They stated talanoa is a method of decolonising research in the Pacific and highlight the merit of "empathic apprenticeship as an intentional, embodied, emotional and inter subjective process between the researcher and the participant… has the potential to enhance shared understandings between all human beings".

They further explained correct "talanoa research as it is a culturally and emotionally embedded reciprocal exchange between researcher and participants which requires a deep, interpersonal relationship and emotional sharing between all parties involved".

Their article describes three different forms of talanoa ie formal, instrumental, more informal and even serendipitous; and vast variety of protocols/ (sometimes referred as ethics) need to be maintained during talanoa research.

She also stressed this research needs to deal with the deeper epistemological and ontological underpinning of the lived realities of our individual participants within their special cultural contexts and in order to understand participants' hopes and struggles so one has to holistically contextualise their words to do a systematic research. But they said empathy was imaginative and emotional, empathic methodology involves sharing a person's emotion while imagining what things must be like for them. It also involved continuing affective attunement.

Therefore, the researcher needs to be highly accustomed and experienced in order to note spoken and unspoken words where empathy plays a vital role. So, these authors call product of talanoa research as a nexus of knowledge-sensation-emotion and stressed on an embodied, holistic and critically reflexive process whereby researchers endeavor to enhance their empathic understanding of their participants.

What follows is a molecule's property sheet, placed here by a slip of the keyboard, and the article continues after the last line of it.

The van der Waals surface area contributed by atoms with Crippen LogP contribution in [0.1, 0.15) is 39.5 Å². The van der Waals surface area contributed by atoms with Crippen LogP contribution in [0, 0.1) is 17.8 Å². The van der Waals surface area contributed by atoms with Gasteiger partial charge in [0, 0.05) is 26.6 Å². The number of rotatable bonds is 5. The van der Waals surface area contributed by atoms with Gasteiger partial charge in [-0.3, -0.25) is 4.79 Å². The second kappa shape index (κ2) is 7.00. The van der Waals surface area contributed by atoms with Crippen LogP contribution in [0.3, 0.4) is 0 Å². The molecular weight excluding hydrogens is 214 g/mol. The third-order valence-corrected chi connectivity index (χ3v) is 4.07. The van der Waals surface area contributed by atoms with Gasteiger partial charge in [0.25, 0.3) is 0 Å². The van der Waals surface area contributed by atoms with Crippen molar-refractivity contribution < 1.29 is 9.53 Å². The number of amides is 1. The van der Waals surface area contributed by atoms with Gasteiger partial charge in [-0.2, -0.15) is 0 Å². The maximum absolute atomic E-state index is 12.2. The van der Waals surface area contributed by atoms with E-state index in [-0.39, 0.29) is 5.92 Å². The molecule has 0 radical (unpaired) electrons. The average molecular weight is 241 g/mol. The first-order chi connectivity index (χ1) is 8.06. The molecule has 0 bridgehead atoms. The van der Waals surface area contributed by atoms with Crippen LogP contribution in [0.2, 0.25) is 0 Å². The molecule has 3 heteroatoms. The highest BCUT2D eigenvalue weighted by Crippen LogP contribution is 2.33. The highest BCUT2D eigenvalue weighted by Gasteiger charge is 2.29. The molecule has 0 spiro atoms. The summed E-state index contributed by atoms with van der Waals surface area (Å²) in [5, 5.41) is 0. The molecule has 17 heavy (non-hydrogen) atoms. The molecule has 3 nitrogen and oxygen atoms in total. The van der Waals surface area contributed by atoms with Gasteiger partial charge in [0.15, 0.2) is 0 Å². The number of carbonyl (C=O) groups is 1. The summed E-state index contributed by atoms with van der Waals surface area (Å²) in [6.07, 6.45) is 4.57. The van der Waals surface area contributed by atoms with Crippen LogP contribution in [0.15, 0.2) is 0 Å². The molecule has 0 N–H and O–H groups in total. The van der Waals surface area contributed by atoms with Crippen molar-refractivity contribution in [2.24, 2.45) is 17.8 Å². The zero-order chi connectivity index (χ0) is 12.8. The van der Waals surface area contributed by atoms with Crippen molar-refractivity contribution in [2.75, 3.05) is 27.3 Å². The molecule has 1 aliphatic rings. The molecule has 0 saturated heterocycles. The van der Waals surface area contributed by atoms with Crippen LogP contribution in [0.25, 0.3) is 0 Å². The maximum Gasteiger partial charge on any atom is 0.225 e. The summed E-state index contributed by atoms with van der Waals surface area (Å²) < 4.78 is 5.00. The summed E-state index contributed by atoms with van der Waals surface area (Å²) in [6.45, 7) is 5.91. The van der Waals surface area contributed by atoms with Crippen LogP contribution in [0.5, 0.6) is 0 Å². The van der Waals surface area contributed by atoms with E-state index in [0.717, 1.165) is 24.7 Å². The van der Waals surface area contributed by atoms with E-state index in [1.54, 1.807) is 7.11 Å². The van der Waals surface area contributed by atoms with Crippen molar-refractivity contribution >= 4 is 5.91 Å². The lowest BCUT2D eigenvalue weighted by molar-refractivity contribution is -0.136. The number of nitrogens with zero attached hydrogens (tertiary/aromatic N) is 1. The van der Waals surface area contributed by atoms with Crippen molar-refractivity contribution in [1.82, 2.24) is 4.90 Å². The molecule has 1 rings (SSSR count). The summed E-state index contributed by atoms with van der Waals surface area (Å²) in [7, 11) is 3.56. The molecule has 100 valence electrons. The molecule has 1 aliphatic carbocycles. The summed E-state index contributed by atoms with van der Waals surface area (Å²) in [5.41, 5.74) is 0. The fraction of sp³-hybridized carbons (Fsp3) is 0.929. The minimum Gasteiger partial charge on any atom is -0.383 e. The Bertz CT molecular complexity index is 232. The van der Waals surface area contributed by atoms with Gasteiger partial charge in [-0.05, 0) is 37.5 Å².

Researchers have to be mindful of some limitations of talanoa, its research validity and reliability, so it is suggested to establish trustworthiness among the researcher and participants. Information gathered via talanoa sessions, participants may challenge the other group's stories so the researcher needs to made judgment based on his discretion.

Over time, there may be a change in the opinion of participant/s and researcher/s which need to be taken into account for reliable qualitative research. If the researcher is unaware of Pacific communitie's protocol, then it would be highly challenging to acquire and theorise the reliable information gathered from participant/s to achieve the objectives.

However, despite some difficulties, talanoa is an extremely useful methodology in relation to Pacific context which challenge the rigid tradition western research methodologies.

* Dr Sakul Kundra is an assistant professor in history at the College of Humanities and Education, Lautoka Campus of the Fiji National University. The views expressed are his and not of this newspaper or his employer. For comments or suggestions, email. dr.sakulkundra@gmail.com.